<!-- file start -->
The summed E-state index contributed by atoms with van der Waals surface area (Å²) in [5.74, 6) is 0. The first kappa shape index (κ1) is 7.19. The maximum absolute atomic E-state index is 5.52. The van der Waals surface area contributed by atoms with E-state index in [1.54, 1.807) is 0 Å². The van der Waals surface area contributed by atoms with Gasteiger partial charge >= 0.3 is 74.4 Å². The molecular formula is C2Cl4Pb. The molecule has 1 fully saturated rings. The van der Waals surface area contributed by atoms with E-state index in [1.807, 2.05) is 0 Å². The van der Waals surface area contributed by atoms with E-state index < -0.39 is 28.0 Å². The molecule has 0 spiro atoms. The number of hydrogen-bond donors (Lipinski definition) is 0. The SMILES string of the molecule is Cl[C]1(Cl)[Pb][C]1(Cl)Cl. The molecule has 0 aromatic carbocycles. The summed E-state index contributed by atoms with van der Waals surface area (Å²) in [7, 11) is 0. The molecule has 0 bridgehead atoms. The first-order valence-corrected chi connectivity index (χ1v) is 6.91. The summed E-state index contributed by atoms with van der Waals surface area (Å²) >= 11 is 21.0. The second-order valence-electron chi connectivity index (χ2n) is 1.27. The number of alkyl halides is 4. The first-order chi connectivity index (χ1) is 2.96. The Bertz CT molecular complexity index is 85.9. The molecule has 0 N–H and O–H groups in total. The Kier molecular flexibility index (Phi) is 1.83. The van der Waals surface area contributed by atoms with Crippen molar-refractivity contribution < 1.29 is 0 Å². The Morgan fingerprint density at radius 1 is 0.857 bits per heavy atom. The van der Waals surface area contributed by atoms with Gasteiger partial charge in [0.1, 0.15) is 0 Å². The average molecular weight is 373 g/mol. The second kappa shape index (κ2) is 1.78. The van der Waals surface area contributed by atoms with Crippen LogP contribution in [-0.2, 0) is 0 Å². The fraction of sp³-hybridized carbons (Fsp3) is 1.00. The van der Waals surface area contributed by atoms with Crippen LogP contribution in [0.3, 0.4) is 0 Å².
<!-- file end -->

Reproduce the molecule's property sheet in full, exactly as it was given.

The summed E-state index contributed by atoms with van der Waals surface area (Å²) in [5.74, 6) is 0. The first kappa shape index (κ1) is 7.19. The maximum absolute atomic E-state index is 5.52. The van der Waals surface area contributed by atoms with E-state index in [1.54, 1.807) is 0 Å². The van der Waals surface area contributed by atoms with Gasteiger partial charge >= 0.3 is 74.4 Å². The molecular formula is C2Cl4Pb. The molecule has 1 fully saturated rings. The van der Waals surface area contributed by atoms with E-state index in [1.807, 2.05) is 0 Å². The van der Waals surface area contributed by atoms with E-state index < -0.39 is 28.0 Å². The molecule has 0 spiro atoms. The number of hydrogen-bond donors (Lipinski definition) is 0. The SMILES string of the molecule is Cl[C]1(Cl)[Pb][C]1(Cl)Cl. The molecule has 0 aromatic carbocycles. The summed E-state index contributed by atoms with van der Waals surface area (Å²) in [7, 11) is 0. The molecule has 0 bridgehead atoms. The first-order valence-corrected chi connectivity index (χ1v) is 6.91. The summed E-state index contributed by atoms with van der Waals surface area (Å²) >= 11 is 21.0. The second-order valence-electron chi connectivity index (χ2n) is 1.27. The number of alkyl halides is 4. The first-order chi connectivity index (χ1) is 2.96. The Bertz CT molecular complexity index is 85.9. The molecule has 0 N–H and O–H groups in total. The Kier molecular flexibility index (Phi) is 1.83. The van der Waals surface area contributed by atoms with Crippen molar-refractivity contribution < 1.29 is 0 Å². The Morgan fingerprint density at radius 1 is 0.857 bits per heavy atom. The van der Waals surface area contributed by atoms with Gasteiger partial charge in [0.1, 0.15) is 0 Å². The average molecular weight is 373 g/mol. The second kappa shape index (κ2) is 1.78. The van der Waals surface area contributed by atoms with Crippen LogP contribution in [-0.2, 0) is 0 Å². The fraction of sp³-hybridized carbons (Fsp3) is 1.00. The van der Waals surface area contributed by atoms with Crippen LogP contribution in [0.3, 0.4) is 0 Å².